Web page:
Modular housing’s fiscal benefits and overall affordability compared to traditional models of homebuilding are starting to show their full potential. Besides providing a way out of the housing crunch that stick-built homes are dealing with, modular homes fight homelessness in King County, Washington’s population of homeless residents. The project seeks to house upwards of 200 people through the creation of three separate developments. These would act as “pilot programs,” to decide on best practices for similar projects in the future. The end goal is to house as many of the estimated 11,600 homeless citizens in the county, the third largest number in the country. Details of the three programs follow:

The first build would act as the largest in terms of housing goals. Built to function much like a multifamily home , 72 people would be invited to live in these structures as they work to get back on their feet. There would be on-site case managers to help connect people with possible employers, potential schooling, and other specific needs on a case by case basis. It would serve singles and couples, and would welcome pets. It would have a kitchen, bathrooms, laundry facilities, and storage space. The idea is to get people readjusted and back into the workforce, eventually able to move on and make room for others going through this housing epidemic.

A second build would hold 20 micro-dwelling units, and be designed to house 25 people. These units would be fully equipped affordable homes. With the potential to be repurposed for actual low to mid-income housing if the problem ever became under control. This would be paired with a  third project that plans to provide 80 to 100 units of permanent supportive housing for the area in an effort to show that these builds make a difference to help and should be continued. All three projects will have 24/7 onsite services and will prioritize people with behavioral health needs and people exiting homelessness. The first two projects are expected to be available by August of 2019.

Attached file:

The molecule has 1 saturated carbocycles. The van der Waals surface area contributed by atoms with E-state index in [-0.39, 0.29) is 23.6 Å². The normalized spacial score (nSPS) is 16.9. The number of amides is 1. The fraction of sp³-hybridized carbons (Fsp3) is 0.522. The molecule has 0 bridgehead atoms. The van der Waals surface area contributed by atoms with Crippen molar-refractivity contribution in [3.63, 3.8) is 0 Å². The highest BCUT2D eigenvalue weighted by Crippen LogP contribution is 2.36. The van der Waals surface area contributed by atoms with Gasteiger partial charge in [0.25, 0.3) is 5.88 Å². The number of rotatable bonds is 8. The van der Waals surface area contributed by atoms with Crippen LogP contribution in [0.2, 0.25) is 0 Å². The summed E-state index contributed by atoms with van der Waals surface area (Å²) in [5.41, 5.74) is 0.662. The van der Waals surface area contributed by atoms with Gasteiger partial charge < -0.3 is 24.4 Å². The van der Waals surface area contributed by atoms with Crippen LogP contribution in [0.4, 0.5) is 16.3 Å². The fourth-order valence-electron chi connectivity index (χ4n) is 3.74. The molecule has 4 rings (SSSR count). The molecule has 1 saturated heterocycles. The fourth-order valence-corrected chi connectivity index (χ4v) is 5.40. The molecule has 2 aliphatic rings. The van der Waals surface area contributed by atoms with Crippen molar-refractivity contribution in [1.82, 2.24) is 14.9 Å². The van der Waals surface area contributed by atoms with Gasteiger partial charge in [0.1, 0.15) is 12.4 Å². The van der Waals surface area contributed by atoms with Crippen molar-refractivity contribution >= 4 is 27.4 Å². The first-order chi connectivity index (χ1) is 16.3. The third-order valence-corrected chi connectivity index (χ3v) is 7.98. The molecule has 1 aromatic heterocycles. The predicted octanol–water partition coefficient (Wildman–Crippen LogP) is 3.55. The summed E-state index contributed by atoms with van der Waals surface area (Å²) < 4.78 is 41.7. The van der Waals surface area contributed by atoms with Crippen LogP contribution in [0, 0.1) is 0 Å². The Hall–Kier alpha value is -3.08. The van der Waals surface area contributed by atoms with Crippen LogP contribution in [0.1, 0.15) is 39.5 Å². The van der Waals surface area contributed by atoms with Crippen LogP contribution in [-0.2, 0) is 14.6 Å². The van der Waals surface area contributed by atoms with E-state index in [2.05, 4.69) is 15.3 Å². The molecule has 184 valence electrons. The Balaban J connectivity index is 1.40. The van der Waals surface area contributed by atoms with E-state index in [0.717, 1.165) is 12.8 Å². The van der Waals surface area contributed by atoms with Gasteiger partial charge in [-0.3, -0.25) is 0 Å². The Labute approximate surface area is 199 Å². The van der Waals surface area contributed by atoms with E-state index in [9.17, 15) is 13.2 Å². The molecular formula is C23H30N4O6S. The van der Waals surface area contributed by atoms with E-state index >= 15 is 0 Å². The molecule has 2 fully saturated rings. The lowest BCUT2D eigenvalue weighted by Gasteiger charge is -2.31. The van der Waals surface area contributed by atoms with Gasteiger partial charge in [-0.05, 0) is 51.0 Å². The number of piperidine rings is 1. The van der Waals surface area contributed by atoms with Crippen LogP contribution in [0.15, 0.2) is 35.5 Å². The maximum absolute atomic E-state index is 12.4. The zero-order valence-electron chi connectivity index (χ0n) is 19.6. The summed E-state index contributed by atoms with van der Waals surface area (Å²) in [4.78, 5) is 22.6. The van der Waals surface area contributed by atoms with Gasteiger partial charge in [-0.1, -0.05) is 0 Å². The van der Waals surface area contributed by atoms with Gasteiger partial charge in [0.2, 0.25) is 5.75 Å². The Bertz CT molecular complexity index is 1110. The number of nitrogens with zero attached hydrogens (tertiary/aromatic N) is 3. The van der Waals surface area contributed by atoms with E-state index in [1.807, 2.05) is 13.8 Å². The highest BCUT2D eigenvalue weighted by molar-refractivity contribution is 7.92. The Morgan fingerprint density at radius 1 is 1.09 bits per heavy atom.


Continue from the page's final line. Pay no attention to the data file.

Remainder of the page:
Why Modular Homes?

As Kate Walters of KUOW 94.9, a Seattle radio news station, puts it “the modular approach can be cheaper and faster than traditional construction. And because units can be moved, modular housing could also help to navigate land constraints.” She goes on to quote Dow Constantine, King County Executive as saying:

“If we are able to use land on an interim basis, we can get more people sheltered or housed,” Constantine said. “So if you have public property that’s going to eventually be put into another use, you can bring a modular complex in, you can keep it there three to five years, and then you can pick those units up and move them elsewhere.”

So even if the land is needed for something else later on, there is the flexibility of modular to adjust and adapt. There are some benefits of modular housing  , laid out, plain to see. Whether solving the housing problem of many or giving your family a place of their own, trust in modular housing’s difference!